I've waited several days before writing this. If a child is identified as "gifted" then they have an Educational Plan, and just like students in special education, with IEPs, gifted students have the right to be in the gifted program -- it is not a privilege, just like having a special education teacher for a child with an IEP is not a privilege. You can't take away special education or gifted programs from children who have educational plans requiring them. Special education and giftedness are both "different ways" of learning. Being gifted doesn't equate to being advanced or smart -- it is a different way of learning and expressing -- a very non-linear approach. That's why gifted kids often have a hard time meeting deadlines, finding papers, or keeping up with assignments -- they don't think in "timeline order."

    Many have said they've had a child like this before -- I have BEEN a child like this before (although my parents would have sided with the teacher immediately, and my life would have been miserable until I conformed.)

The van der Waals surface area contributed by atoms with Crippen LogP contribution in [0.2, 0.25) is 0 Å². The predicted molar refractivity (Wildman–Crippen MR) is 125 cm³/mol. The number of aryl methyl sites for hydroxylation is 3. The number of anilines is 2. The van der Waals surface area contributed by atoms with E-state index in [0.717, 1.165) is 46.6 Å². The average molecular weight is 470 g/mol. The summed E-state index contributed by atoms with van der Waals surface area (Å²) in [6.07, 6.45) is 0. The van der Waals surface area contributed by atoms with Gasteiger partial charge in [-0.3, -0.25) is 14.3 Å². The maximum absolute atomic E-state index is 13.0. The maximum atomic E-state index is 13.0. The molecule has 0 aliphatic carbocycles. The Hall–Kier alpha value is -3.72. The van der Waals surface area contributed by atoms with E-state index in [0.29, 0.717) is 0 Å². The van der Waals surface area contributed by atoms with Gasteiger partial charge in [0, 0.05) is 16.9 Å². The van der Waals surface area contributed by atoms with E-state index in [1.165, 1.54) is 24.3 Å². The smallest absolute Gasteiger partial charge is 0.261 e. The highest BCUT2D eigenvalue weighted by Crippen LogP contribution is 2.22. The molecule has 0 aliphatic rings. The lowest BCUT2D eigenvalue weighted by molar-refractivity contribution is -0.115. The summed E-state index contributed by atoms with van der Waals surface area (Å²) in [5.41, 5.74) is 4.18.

I agree that no child should be allowed to be disrespectful to a teacher -- and I won't even comment on the parents -- parents need to back teachers up.

    But try looking at this from a different vantage point. The behavior you are describing -- being a class clown (even to the point of being socially inappropriate) -- is one of the INDICATORS of giftedness. It is an attention-seeking device and coping mechanism that is probably so ingrained in this young man that he doesn't even know why he does it. I'd suggest trying to help this student find other outlets for his wit and humor.